Bill Nemitz: GOP bills exploit kids in workplace

Portland Press Herald

By Bill Nemitz

Staff Writer

Talk about a diversionary tactic.

While Gov. Paul LePage has much of Maine in a lather over where he’s hiding the now infamous Department of Labor lobby mural (pssst … look in the electrical closet!), Republicans in the Legislature are hard at work ramming through something infinitely more troubling.

They want to put Maine’s kids to work longer, later and for less money.

“It undermines what Gov. LePage and others have said about student success,” said Sarah Standiford, executive director of the Maine Women’s Lobby, shortly after “An Act to Enhance Access to the Workplace for Minors” landed with a thud Tuesday in the inbox of the Labor, Commerce, Research and Economic Development Committee.

The bill, also known as L.D. 1346, is sponsored by Rep. David Burns, R-Whiting. But before we hold our noses and unwrap that one, let’s first review how child workers have already fared before the committee this session.

Last week, in a 7-6 party-line vote, the committee endorsed another bill sponsored by Sen. Debra Plowman, R-Hampden.

That measure, now on its way to the Senate, would increase from 20 to 24 the number of hours students over 16 can work during a school week (Plowman originally wanted to raise the maximum to a sleep-deprived 32 hours) and push quitting time on a school night from 10 to (yawn) 11 p.m.

Lobbyists for Maine’s hospitality industry, no surprise, strongly supported that measure. Opponents, led by the Maine Women’s Lobby, happen to think kids learn best in school when they’re not nodding off at their desks.

But Plowman’s bill, it turns out, was just the beginning. Rep. Burns, who did not respond to an interview request Tuesday, apparently thinks Maine’s kids are not only underworked, but also overpaid.

And how would Burns correct this, ahem, problem?

Well, he’d remove any limit whatsoever on the number of hours kids over 16 can work on a school day – the current limit is four on most days and eight on the last school day of the week.

He’d raise from three to four the maximum hours kids under 16 can work on a school day.

And finally – listen up, kids – he’d whack the pay for any high school student under the age of 20 from Maine’s $7.50-per-hour minimum wage to a “training wage” of $5.25-per-hour for the first 180 days on the job.

Think about it.

Junior gets a summer job just after Memorial Day washing dishes at the local seafood restaurant. He works until Labor Day – a period of, give or take, 100 days.

Under current law, if Junior works 40 hours a week for those 14 weeks, his minimum-wage translates into a hard-earned $4,200.

Pay him a “training wage” for the same period and the same work? Just like that, he’s down to $2,940.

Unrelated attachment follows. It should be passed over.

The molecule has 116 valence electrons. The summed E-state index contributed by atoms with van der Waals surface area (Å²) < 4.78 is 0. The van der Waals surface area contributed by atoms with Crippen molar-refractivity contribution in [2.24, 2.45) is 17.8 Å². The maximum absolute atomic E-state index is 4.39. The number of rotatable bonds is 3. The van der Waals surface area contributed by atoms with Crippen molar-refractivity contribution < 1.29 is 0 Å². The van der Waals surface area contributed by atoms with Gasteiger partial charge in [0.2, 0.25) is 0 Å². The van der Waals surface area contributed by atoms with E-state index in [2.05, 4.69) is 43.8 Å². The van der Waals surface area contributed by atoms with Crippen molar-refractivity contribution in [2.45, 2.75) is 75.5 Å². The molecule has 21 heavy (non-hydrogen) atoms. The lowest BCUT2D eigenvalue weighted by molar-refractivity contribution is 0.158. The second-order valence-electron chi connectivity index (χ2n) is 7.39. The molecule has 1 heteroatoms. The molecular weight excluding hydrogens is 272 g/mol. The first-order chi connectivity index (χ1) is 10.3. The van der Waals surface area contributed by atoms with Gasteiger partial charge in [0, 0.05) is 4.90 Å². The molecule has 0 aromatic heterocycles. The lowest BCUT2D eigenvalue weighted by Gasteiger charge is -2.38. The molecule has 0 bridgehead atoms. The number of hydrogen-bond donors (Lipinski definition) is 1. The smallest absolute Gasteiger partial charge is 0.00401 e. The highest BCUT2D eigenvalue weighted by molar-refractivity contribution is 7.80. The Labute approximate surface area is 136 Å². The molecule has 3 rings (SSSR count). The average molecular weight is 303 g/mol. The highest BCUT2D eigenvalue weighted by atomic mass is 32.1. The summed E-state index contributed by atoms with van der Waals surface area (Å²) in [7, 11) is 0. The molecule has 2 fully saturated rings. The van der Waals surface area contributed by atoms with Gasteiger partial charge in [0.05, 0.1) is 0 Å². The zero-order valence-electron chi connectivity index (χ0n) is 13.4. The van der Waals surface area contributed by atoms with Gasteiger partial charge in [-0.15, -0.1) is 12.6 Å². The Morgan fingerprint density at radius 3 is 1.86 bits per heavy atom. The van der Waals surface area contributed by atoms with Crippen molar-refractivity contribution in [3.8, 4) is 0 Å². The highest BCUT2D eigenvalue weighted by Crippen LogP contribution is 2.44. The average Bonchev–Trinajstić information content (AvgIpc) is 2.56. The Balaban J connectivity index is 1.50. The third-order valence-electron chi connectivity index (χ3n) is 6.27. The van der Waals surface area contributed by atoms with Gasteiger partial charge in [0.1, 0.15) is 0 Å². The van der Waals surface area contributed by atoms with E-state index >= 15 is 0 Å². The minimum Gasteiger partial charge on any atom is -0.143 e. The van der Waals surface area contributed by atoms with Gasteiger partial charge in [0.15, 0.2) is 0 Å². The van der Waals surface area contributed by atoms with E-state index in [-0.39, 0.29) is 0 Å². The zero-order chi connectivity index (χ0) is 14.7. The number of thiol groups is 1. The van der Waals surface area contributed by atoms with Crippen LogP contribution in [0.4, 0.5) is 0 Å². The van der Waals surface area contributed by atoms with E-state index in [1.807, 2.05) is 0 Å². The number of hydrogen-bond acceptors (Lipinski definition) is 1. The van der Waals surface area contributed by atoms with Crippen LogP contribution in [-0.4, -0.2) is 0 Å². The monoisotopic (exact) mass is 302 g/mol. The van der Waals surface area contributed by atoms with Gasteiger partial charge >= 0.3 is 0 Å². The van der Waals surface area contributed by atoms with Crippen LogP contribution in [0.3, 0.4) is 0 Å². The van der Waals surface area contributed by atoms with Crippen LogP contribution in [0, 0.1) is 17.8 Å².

Now to be fair, there’s nothing illegal about telling kids their sweat is worth less. Federal minimum-wage law allows employers to pay workers under 20 a “youth minimum wage” of $4.25 an hour for their first 90 days – a path down which many states, including Maine, have long refused to go.

Burns’ bill, however, is one clever piece of lawmaking: It sidesteps the federal minimums by tossing the kids an extra buck an hour, yet doubles the duration of their low-wage servitude to the point where it encompasses Maine’s entire summer tourist season – and then some.

Even Richard Grotton, president of the Maine Restaurant Association, raised an eyebrow Tuesday when he heard about the latest attempt to, as Burns’ bill so euphemistically puts it, “enhance” kids’ access to the workplace.

While the restaurateurs wholeheartedly supported Plowman’s attempt to pack more work hours into a child’s school day, Grotton said paying them only 70 percent of the minimum wage for their first six months is “probably too little and probably too long.”

In other words, I wouldn’t bet on this transparent attempt to pay kids less because, well, we can.

But at the same time, if I were the parent of a working high schooler, I’d keep a close eye on these equally lamebrained efforts to beef up businesses’ bottom lines by cutting into the time kids have to sleep, do their homework and enjoy what we’re always telling them are “the best years of your lives.”

Before the Republican majority on the Labor Committee gave a thumbs-up to Plowman’s bill last week, Laura Harper, public policy director for the Maine Women’s Lobby, tried to impress upon lawmakers the tightrope our kids walk as they transition from the classroom to the workplace.

Citing no fewer than eight published studies, Harper said the data consistently show that holding down a job while in high school is actually a good thing for most kids – up to a point:

One study, appearing in the “American Educational Research Journal,” found that kids who work between one and 15 hours per week are actually more likely to complete high school. Pass the 15-hour mark, however, and the dropout rate starts to rise.

Ditto for another study in “Sociology of Education” that found “intensive work involvement” of more than 20 hours a week leads to higher numbers of kids giving up on school.

Then there’s the “Journal of Educational Research” study that found a direct correlation between hours worked and academic performance – the more the hours go up, the more grades and standardized test scores go down.

Meanwhile, as Harper noted in a recent letter to the committee, “no evidence presented suggests that there is an unskilled labor shortage in this state.”

So why try to squeeze more hours for less money out of our kids?

The Republicans, from Gov. LePage on down, want us to believe it’s all in the name of economic development.

But if you ever see that Labor Department mural again, look at the panel depicting a knot of children, one with bandages on her hands, standing outside a montage of early 20th-century sweatshops.

That’s not economic development, folks.

Then and now, it’s exploitation.